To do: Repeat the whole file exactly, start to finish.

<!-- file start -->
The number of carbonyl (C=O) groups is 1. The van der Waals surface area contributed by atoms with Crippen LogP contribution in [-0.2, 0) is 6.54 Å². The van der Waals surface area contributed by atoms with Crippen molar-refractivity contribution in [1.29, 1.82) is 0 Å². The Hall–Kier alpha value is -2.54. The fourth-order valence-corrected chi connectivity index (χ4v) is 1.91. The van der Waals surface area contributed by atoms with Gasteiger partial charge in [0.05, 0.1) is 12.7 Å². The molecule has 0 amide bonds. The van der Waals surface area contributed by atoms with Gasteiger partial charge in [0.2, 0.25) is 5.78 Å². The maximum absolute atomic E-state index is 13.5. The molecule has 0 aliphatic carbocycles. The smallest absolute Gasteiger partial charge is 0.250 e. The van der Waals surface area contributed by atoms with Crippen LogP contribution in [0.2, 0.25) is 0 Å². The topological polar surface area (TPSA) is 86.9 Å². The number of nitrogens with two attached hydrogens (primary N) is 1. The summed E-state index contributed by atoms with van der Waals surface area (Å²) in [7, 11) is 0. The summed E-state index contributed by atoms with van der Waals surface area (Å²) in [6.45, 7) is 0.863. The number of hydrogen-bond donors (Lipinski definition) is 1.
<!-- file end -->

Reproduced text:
The number of carbonyl (C=O) groups is 1. The van der Waals surface area contributed by atoms with Crippen LogP contribution in [-0.2, 0) is 6.54 Å². The van der Waals surface area contributed by atoms with Crippen molar-refractivity contribution in [1.29, 1.82) is 0 Å². The Hall–Kier alpha value is -2.54. The fourth-order valence-corrected chi connectivity index (χ4v) is 1.91. The van der Waals surface area contributed by atoms with Gasteiger partial charge in [0.05, 0.1) is 12.7 Å². The molecule has 0 amide bonds. The van der Waals surface area contributed by atoms with Gasteiger partial charge in [0.2, 0.25) is 5.78 Å². The maximum absolute atomic E-state index is 13.5. The molecule has 0 aliphatic carbocycles. The smallest absolute Gasteiger partial charge is 0.250 e. The van der Waals surface area contributed by atoms with Crippen LogP contribution in [0.2, 0.25) is 0 Å². The topological polar surface area (TPSA) is 86.9 Å². The number of nitrogens with two attached hydrogens (primary N) is 1. The summed E-state index contributed by atoms with van der Waals surface area (Å²) in [7, 11) is 0. The summed E-state index contributed by atoms with van der Waals surface area (Å²) in [6.45, 7) is 0.863. The number of hydrogen-bond donors (Lipinski definition) is 1.